The aim of the History department at The Warren is to develop in students a real interest in the past to help them understand the present. In this sense we support the Humanities faculty in its aim of teaching students about people’s interaction with the historical, geographical, cultural, spiritual and moral dimensions of the world we live in.
Central to the department’s ethos is having high expectations of both students and of ourselves. We must believe that all students are capable of making significant progress in history. If a student is struggling then it is our duty to help them to achieve. Behind every scheme of work, there is also a historical concept or skill. Concepts such as causation, interpretation and significance are introduced and practiced with pupils in Key Stage 3. By rehearsing and improving these skills in Key stage 3, pupils are given the foundations for the study of history at Key Stages 4 and 5.
However, History should not also be seen simply as a rehearsal of exam skills. History is engaging because of the intrigue that comes with a compulsive narrative, through innovative teaching and through epithetical understanding. We want the children to care about history, to believe that history matters and to make them want to succeed.
KS3 – Topics Covered
- The Norman Conquest
- The Crusades
- The Peasants Revolt
- King John and Magna Carta
- The English Civil War
- The Industrial Revolution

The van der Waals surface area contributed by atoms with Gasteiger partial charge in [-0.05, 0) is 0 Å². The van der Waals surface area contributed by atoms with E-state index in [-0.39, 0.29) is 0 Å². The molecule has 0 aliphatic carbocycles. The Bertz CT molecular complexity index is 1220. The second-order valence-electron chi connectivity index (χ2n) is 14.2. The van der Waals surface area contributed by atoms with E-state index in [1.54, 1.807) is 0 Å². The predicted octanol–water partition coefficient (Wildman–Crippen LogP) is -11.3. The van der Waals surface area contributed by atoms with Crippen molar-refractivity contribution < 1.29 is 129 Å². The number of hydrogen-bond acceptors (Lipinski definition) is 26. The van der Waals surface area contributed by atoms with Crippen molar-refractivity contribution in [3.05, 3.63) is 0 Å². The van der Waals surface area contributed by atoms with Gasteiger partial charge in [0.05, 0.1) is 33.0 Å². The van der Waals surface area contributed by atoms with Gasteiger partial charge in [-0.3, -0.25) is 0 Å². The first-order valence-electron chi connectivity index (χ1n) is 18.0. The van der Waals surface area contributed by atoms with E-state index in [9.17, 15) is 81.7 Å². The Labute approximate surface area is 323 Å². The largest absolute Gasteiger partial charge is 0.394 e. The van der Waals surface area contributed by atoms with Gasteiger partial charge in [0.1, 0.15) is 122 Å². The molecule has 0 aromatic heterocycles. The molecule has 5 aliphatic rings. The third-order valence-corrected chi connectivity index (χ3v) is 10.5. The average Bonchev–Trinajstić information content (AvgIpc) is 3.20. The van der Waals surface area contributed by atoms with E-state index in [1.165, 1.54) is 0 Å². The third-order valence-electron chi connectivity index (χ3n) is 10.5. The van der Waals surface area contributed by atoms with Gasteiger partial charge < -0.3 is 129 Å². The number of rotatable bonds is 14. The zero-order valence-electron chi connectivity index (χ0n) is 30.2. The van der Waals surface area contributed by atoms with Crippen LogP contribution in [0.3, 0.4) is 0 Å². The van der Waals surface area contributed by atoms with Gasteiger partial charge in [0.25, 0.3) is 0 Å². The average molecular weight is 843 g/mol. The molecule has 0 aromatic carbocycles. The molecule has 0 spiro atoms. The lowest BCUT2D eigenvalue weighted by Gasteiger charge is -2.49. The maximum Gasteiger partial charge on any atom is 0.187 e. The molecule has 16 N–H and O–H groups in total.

- The British Empire
- The Trans-Atlantic Slave Trade
- The Causes of World War One
- World War One
- Female Suffrage
- The Russian Revolution
- The Rise of Hitler
- World War 2
- The Holocaust
- Early Elizabethan England, 1558–88.
- The Cold War
- The USA Conflict Home and Abroad 1954-1974
- Medicine through time
- The British Sector on the Western Front.
The History department will bring the past to life by making it accessible through a creative, interesting and challenging series of lessons. Our students will develop a variety of skills including analysing and evaluating sources, as well as using description, explanation and evaluation when communicating about the past. These skills are transferable to other curriculum subjects and will further your child’s understanding of the world around them.
At GCSE we expect that pupils to develop beyond Key Stage 3. They should be able to:
- Construct essays with independence
- Write fluently and concisely in timed conditions
- Write and organise notes for themselves
- Develop revision strategies to remember information.
- Explain the importance and impact of events, their inter-relationships with other events
- Explain a range of interpretations and evaluate using own knowledge
- Articulate the tools historians use to evaluate source evidence. (purpose, author’s access to information, context, audience)
At A-level we expect pupils to:
- Write, organise to a high academic standard with independence.
- Organise reading and their own notes for themselves
- Interpret and evaluate source material
- Evaluate a range of interpretations
- Justify their own historical intereptations.
- Know what works best for them, in terms of revision strategies.
Support for your learning
Pupils will be given a variety of homework activities which are not only intended to consolidate their learning in lessons, but draw on their inquisitive minds and develop creativity. All of these are designed to maximise their examination performance.
Books to read
The Horrible Histories series provides an excellent introduction to many of the topic studied at KS3.
Places to visit
- The Tower of London
- Westminster Abbey
- The British Museum
- The Imperial war Museum
- Battle of Hastings
- Canterbury cathedral